Saturday, 27 June 2009


The fingers move deftly, and the clicking goes on rhythmically, while the ball of wool gets smaller, and beautiful creations drop from the needles.

This is my mother, who has been knitting for more than 60 years now. She loves it, and not even the heat of summer can keep her from handling the wool. She only had to hear of another great-grandchild on the way, than she arranged for wool to be sent from Delhi by my sister, and she started on a layette. And here it is.

My mother says that her first piece was for herself. As a new bride from Trivandrum in New Delhi, she was confident that she could face her first winter by knitting something for herself - she had after all learnt to knit in school. She says, “Babuji got me some wool in a budgie yellow shade, a pair of knitting needles, and a pattern in a magazine, and told me to start off. And that was my first knitted product – a blouse.” Though taken aback at first, she took it as a challenge and it turned out very well. The next one was for my father and after that – for me.

I must have been very young when she knitted sweaters for me first, for I spent my infancy and childhood in Delhi. And we all know what the winters there are like. I still remember the patterns of some of them. (That is me in 1949/50) My mother knitted for all three of us and for my father and herself.
After a few years spent in the south (read about it here), where we did not need any woollens at all, we came back to Delhi and then all of us needed sweaters. By then there were five of us. Maiji taught me also to knit, and we built up the basics for each of us. I could only do some plain knitting, but my skills also improved, and I could later on follow patterns from books. But with college and studies I could not do much. The collection of knitwear grew, and there was enough to keep us all warm.

Over the years, my youngest sister was the lucky beneficiary of my mother’s art. My mother made several items for her, so much so that Gowri became known as the daughter of the knitting lady among her friends’ mothers.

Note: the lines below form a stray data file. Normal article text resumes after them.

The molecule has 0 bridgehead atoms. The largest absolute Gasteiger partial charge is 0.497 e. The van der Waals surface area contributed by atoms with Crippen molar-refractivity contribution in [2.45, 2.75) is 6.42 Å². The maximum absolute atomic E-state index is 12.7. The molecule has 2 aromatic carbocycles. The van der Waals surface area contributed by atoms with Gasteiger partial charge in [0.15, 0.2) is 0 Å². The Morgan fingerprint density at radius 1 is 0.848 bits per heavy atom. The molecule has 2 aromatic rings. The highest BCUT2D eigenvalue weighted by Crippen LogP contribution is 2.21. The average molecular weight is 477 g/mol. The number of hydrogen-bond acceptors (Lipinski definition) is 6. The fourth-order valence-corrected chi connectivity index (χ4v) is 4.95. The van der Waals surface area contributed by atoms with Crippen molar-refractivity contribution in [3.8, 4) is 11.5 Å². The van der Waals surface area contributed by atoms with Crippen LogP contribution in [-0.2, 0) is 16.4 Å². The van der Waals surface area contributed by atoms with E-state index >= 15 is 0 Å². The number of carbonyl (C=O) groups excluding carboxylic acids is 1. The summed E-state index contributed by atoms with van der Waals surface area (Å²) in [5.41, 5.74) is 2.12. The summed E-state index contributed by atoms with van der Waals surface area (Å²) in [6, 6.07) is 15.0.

Apart from being a nimble knitter, my mother has evolved from being a pattern follower to a pattern creator – designer, if you will. I have really lost track of the number of sweaters, cardigans, layettes, scarves, shawls, ponchos (most of which are her own patterns) caps and mufflers, and even dresses (that is my niece wearing one of the pieces) she has designed and knitted. Fair Isle and cable patterns became child’s play to her. When I wore the poncho she knitted for me on my visit to my sons, the poncho was the in thing then, and I had inadvertently become ‘in’ too!

And here is my niece wearing a fair isle sweater created by Ma

Her creativity extends to an original too – the doll made totally with wool.

The doll is knitted and her clothes too. Scraps of wool make up the stuffing so that the doll is washable. Without exaggerating, I can say that she must have knitted at least a hundred of these for her grandchildren and great granddaughters, and as gifts to give to other little girls. Here the doll is resting on shawls knitted by my mother.

Maiji’s latest is making garlands of wool - some of them adorn the pictures of the deities in our pooja room. And I am certain she is already dreaming up something else.

P. S. Upon reading this good blog friend Brenda Bryant wrote this - it says everything about Maiji's kniting so beautifully! Do look at it.

Sunday, 14 June 2009


It is a sweet, touching story in Thamizh, albeit sad.

There was once a parrot which sat on a tree and watched its blossoms turn into shining green fruits. The parrot waited and waited for them to ripen to take its first bite from the fruits. Alas, the fruits never turned yellow or red, but dried into brown crisp pods, finally bursting and revealing inside – white inedible cotton.

This tree in the story is called the ‘ilavan’ tree and the cotton is called ‘ilavan panju’ – what I am told is the silk cotton. The unfruitful wait of the parrot gave rise to the phrase in Thamizh ‘ilavu katha kili’ – the parrot that waited in vain.